Also, it is possible to have missed biopsies, that harbor a different Gleason score, I was a poster child for such (LOL), 3 different ones found and two sets of those even (7,8,9's-2X over). That doesn't need much elaboration to grasp that idea. Do we have definity in our biopsy testings to begin with, then add the other factors I mentioned.

If you find clear cut answers, post the findings and let's see if they hold water or have exceptions and/or how often do we find exceptions. Even the original Gleason scoring thing could be more art than defined science (i.e. compared to the definity of mathematics), thus subjective...how do you know it is 100% accurate anyway??? Food for thought maybe.
Dx-2002 total urinary blockage, bPsa 46.6 12/12 biopsies all loaded 75-95% vol.; Gleasons scores 7,8,9's (2-sets), gland size 35 normal, ct and bone scans appearing clear- ADT3 5 months prior to radiations neutron/photon 2-machines, cont'd. ADT3, quit after 2 yrs. switched to DES 1-mg, off for 1 yr., controlled so well, resumed, using intermittently, pleased with results

BobCape
Regular Member


Date Joined Jun 2010
Total Posts : 416
   Posted 9/15/2010 6:31 AM (GMT -6)   
Isn't there a "timing" factor here that will be a constant yet important unknown?
*Isn't it logical that ALL tumors HAVE to be 1 gram before they grow to 2 grams?
*Dont the cells have to deform to a grade 3 before they deform further to 4, then 5?

Hence, if you had a biopsy that showed a 1g tumor with a Gleason 3+3, you could in theory have caught it in it's infant stages, and it could quickly progress into a 10g 4+4... and the only difference between the exact same cancer is the "when" you found it?
First ever PSA test Jan 2010 @ 51 years old. 4.0.
Digital exam in March 2010 showed 1 side hard, other soft.
Biopsy, positive in 3 of 12.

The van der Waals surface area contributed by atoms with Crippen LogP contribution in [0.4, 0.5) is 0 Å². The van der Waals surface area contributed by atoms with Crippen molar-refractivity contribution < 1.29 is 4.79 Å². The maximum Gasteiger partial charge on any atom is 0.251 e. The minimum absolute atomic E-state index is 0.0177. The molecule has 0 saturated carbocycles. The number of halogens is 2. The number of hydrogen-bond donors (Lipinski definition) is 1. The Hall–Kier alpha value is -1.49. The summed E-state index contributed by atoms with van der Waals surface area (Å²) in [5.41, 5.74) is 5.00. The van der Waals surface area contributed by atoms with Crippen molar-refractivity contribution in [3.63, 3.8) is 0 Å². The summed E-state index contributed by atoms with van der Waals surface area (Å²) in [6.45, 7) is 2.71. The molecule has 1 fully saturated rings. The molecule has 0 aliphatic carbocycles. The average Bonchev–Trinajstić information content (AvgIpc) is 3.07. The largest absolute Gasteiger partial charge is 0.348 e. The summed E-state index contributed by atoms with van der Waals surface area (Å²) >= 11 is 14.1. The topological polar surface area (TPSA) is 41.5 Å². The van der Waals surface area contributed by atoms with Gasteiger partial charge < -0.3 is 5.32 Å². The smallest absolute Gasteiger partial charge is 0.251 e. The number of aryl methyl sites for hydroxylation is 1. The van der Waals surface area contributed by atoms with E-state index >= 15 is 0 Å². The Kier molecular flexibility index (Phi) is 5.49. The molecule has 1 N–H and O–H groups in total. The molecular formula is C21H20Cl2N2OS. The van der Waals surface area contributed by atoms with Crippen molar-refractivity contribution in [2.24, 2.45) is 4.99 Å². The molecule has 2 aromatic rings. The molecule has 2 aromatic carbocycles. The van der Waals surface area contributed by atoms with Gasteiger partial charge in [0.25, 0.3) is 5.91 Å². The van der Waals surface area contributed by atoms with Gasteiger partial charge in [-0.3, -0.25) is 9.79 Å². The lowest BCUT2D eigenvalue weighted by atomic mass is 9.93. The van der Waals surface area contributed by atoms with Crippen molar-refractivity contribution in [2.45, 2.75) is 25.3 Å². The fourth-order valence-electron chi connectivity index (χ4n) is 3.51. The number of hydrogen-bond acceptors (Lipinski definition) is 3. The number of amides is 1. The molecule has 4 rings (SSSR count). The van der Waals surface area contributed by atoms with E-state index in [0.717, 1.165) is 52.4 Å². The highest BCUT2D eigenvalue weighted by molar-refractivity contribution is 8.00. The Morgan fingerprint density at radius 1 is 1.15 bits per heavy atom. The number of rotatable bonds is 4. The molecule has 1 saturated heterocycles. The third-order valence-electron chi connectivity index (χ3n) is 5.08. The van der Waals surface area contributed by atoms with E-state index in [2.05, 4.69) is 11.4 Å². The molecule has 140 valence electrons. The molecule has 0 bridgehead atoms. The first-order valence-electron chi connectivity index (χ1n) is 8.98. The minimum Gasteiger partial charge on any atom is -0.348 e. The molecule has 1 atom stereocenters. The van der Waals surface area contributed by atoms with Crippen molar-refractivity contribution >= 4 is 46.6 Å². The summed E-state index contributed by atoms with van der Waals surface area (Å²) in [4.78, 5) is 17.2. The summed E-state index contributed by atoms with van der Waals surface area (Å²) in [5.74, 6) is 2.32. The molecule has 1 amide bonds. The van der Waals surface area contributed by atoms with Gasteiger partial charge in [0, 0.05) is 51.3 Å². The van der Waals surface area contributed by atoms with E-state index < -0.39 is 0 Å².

Davinci @ Boston Medical Center, May 17, 2010.
Was suggested prior to it was likely contained.
June 1 advised 3+-4 was really 4+3 per pathology. Pos margins.
Listed on patholgy as PT3, but with extraprostatic extension,
microscopic invasion of the bladder neck, PT3A is perhaps the case.
Catheter removed June 1.. 1 pad/day, doing ok. ED, but not in rush.
Sore as heck down there, but doing much walking with my wife.
To meet with my Uri (1st meeting since) June 17 - 1 mo point, to discuss.
BMC already has me setup to meet with radiology.
Felling a little better each day. Cant tell if my expectancy just went from 10-15 down to 5-7, the information out there appears to be all over the place. I WILL NOT radiate my insides to the point of being a veg for the sake of a few years. QOL is primary to me. Selfish I guess. I pray for all of you as I do for myself, but must remember that i've had a pretty good 50+ years, and know others who have lost their children to disease.. so I dont have the nerve to complain! Update 7/14/2010: When I tried changing this sig a few days after creating it, system was broken. My new rad oncologist are discussing IMRT.. though he says he can see why waiting a bit and watching the PSA on super sensitive basis might make sense. I am leaning towards IMRT.. thinking is my body is pretty strong now, i'm 51, and if I can rid my body of this while trying to minimize the side effects.. I dunno. No really Good answers. When I said I didnt want radiation to the point of being a veg.. I really meant there is a limit as to where I wish to go in order to realize only a small increase in life expectancy.. and not that I am an unreasonable person. I do, after all, have an obligation to my wife and kids.

Arnie
Regular Member


Date Joined Aug 2009
Total Posts : 374
   Posted 9/15/2010 7:24 AM (GMT -6)   
Interesting theory, Tony. Have you posed this or some version of it to Vogelzang for his take?